By 2008, I’d started working full time for Learning and Teaching Scotland, and was given the opportunity to focus on the building of communities of practice through Glow, the Scottish Schools Digital Network.
This was a radical departure from models used in the past, as until this point the focus of the National Glow team was in training Glow Mentors around the country. I believe the Mentor model was flawed, of small value, and had limited success. It was great therefore that LTS were keen to try different things.
The Building Glow Communities model was simple – get 40 – 50 people from across Scotland who have a common bond together for two days, and see what they produce and share. Over the three years that these events ran, we held 12 events, covering areas of interest such as early years, P4-7, literacy, numeracy, technologies, social studies, expressive arts and additional support needs. All in all, we had around 400 practitioners from around the country involved.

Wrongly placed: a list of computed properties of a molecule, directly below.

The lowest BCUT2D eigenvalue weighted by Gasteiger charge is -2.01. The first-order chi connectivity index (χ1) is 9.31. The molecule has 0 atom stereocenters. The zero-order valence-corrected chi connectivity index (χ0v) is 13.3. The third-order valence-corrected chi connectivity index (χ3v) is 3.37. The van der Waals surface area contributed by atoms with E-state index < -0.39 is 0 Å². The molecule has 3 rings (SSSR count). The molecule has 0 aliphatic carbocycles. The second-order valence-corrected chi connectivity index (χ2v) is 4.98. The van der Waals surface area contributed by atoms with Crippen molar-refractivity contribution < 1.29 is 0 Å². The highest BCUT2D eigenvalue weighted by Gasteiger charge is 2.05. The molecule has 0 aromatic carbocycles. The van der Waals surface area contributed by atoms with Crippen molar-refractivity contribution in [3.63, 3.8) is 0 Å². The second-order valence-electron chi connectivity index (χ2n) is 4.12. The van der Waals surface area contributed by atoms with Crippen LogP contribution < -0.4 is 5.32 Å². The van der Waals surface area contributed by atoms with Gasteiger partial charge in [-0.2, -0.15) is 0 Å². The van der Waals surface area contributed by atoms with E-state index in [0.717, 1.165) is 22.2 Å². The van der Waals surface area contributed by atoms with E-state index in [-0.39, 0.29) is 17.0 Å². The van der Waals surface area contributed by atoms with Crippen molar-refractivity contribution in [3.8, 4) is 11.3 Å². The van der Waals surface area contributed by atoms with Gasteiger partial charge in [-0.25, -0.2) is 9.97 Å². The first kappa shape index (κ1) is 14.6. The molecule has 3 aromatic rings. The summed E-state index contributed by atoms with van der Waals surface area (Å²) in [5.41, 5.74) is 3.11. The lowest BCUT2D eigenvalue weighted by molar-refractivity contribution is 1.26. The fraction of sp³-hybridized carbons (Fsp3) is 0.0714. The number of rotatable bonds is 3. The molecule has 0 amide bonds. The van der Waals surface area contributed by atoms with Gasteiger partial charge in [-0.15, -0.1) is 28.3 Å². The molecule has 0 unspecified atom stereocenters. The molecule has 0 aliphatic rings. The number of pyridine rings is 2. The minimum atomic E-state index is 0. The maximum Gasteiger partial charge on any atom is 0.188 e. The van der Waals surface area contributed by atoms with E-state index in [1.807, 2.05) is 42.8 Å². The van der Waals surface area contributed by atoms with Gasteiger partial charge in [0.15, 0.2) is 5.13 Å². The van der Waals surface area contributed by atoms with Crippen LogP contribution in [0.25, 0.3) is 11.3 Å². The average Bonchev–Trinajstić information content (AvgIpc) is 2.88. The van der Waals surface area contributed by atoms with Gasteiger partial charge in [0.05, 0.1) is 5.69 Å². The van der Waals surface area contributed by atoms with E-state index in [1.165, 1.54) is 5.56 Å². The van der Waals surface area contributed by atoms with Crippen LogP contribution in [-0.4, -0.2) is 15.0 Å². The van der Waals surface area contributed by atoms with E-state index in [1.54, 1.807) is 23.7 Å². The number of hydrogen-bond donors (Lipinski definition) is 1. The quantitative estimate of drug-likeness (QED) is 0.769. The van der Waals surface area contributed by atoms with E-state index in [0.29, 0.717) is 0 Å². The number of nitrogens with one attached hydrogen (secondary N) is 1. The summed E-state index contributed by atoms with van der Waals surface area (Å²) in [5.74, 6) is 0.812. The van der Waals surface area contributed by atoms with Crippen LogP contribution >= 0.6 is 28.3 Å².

The events were quite successful, with a high level of sharing and development of new resources and content. Many people made friends for life with people they met at Building Glow Communities. A great number of inter-class/school/authority links grew from these events. With hindsight, these were incorrectly measured. The measure of success was the volume of resource shared, but perhaps should have been the ongoing strength of community over time.
What did people think about it?
This was an exceptionally innovative approach to engaging teachers and others in the development of our national schools intranet. Andrew grasped that it was not digital content but community and collaboration that would make Glow a success. He invested time in people rather than systems and the result was energised, scalable and sustainable communities of practice across Scotland that made Glow the envy of the world. – Laurie O’Donnell